The levels present the player with a variety of challenges varying from slow enemies to fast missiles to blades and just generally difficult timing. Everything that you enjoyed from the gameplay of tough platformers like Super Meatboy is present and correct, and I’d say done on par if not better than its competitors. Something I’d really like to mention is the instant respawn button which seems like a small addition but instead allows you to quickly abandon a lost cause attempt and instantly respawn at the nearest checkpoint. Slow or drawn out respawns can be one of those rage-quit inducing elements for a genre that generally suffers quite badly from that in general. The instant respawn relieves this somewhat in much the same way as the fast Super Hexagon respawns do, dropping rage quit rates significantly. There’s no lack of content; 4 worlds each consisting of 15 challenges should keep you busy, especially as they aren’t what I would call easy. There is a story to follow, I’ve not made it through all of it, and it does seem a little silly but I’m perfectly ok with that because hey, it’s fun. I’m tempted to say I’m not likely to need another platformer for a long, long time.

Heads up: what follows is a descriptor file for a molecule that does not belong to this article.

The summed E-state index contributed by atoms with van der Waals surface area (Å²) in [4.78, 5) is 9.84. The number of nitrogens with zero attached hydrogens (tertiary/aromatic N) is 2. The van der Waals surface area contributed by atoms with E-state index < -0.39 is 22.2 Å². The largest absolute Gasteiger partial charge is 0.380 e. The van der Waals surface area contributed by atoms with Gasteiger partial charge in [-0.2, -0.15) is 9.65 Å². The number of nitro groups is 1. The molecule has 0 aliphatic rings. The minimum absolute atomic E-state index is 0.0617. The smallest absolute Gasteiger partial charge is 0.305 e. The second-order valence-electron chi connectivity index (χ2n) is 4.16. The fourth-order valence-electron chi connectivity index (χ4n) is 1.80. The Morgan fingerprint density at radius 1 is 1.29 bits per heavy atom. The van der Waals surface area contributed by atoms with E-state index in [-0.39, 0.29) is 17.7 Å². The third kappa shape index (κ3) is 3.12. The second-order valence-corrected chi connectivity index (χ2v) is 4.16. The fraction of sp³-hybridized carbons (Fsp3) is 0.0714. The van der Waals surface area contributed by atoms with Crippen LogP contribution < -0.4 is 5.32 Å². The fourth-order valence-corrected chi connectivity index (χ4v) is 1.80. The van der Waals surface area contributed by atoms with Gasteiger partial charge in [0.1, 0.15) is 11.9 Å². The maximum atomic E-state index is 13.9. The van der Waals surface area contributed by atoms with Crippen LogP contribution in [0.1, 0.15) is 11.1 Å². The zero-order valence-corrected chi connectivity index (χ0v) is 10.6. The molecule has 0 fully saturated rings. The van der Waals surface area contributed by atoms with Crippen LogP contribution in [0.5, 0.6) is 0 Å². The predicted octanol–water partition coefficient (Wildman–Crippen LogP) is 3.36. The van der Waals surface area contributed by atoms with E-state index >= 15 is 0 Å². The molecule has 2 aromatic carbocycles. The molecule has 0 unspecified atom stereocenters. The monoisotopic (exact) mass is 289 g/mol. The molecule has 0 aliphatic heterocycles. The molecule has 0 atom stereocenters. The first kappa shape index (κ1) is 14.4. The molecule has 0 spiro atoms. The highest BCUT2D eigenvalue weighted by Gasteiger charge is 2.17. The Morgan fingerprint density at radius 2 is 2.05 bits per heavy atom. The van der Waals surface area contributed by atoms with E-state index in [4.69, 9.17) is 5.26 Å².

The aesthetic is absolutely worthy of mention when looking at Electronic Super Joy. The foreground is generally a black silhouette in an 8 bit graphics resolution, the background varies from level to level normally involving bold primary colours and dynamic patterns. There are exceptions in this style which are often used to introduce new challenges to the game, such as a black and white colour dynamic background altering the visibility of the black foreground. I seem to keep drawing comparisons to Super Hexagon despite the games being very different, but in the case of the aesthetic it feels very similar. The appearance of the game is unique and in my opinion fantastic. The dynamic nature of both the aesthetics and level design and the manner in which they respond to cues from the music and gameplay is excellent and keeps the game feeling fresh level after level. This is bold, colourful and exactly what you’d hope for from a game called Electronic Super Joy.